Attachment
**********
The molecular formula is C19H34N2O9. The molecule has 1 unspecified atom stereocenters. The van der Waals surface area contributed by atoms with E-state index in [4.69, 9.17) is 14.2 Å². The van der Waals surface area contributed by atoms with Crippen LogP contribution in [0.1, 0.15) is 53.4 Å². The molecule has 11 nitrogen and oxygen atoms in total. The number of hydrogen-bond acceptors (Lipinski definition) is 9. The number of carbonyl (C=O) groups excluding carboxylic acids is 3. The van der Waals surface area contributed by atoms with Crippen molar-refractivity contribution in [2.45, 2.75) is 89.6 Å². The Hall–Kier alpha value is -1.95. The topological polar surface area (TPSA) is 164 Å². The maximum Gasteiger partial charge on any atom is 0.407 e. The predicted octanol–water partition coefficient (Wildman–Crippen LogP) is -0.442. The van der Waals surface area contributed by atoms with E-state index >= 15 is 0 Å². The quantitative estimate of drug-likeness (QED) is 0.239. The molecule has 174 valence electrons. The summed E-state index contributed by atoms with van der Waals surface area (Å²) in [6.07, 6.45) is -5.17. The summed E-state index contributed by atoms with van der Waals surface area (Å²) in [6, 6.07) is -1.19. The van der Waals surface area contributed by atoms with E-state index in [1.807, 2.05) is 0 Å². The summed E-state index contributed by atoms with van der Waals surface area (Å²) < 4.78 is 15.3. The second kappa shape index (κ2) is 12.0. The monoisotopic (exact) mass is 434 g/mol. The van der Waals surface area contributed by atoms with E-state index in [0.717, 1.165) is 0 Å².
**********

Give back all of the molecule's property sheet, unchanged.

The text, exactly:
The molecular formula is C19H34N2O9. The molecule has 1 unspecified atom stereocenters. The van der Waals surface area contributed by atoms with E-state index in [4.69, 9.17) is 14.2 Å². The van der Waals surface area contributed by atoms with Crippen LogP contribution in [0.1, 0.15) is 53.4 Å². The molecule has 11 nitrogen and oxygen atoms in total. The number of hydrogen-bond acceptors (Lipinski definition) is 9. The number of carbonyl (C=O) groups excluding carboxylic acids is 3. The van der Waals surface area contributed by atoms with Crippen molar-refractivity contribution in [2.45, 2.75) is 89.6 Å². The Hall–Kier alpha value is -1.95. The topological polar surface area (TPSA) is 164 Å². The maximum Gasteiger partial charge on any atom is 0.407 e. The predicted octanol–water partition coefficient (Wildman–Crippen LogP) is -0.442. The van der Waals surface area contributed by atoms with E-state index >= 15 is 0 Å². The quantitative estimate of drug-likeness (QED) is 0.239. The molecule has 174 valence electrons. The summed E-state index contributed by atoms with van der Waals surface area (Å²) in [6.07, 6.45) is -5.17. The summed E-state index contributed by atoms with van der Waals surface area (Å²) in [6, 6.07) is -1.19. The van der Waals surface area contributed by atoms with E-state index in [1.807, 2.05) is 0 Å². The summed E-state index contributed by atoms with van der Waals surface area (Å²) < 4.78 is 15.3. The second kappa shape index (κ2) is 12.0. The monoisotopic (exact) mass is 434 g/mol. The van der Waals surface area contributed by atoms with E-state index in [0.717, 1.165) is 0 Å².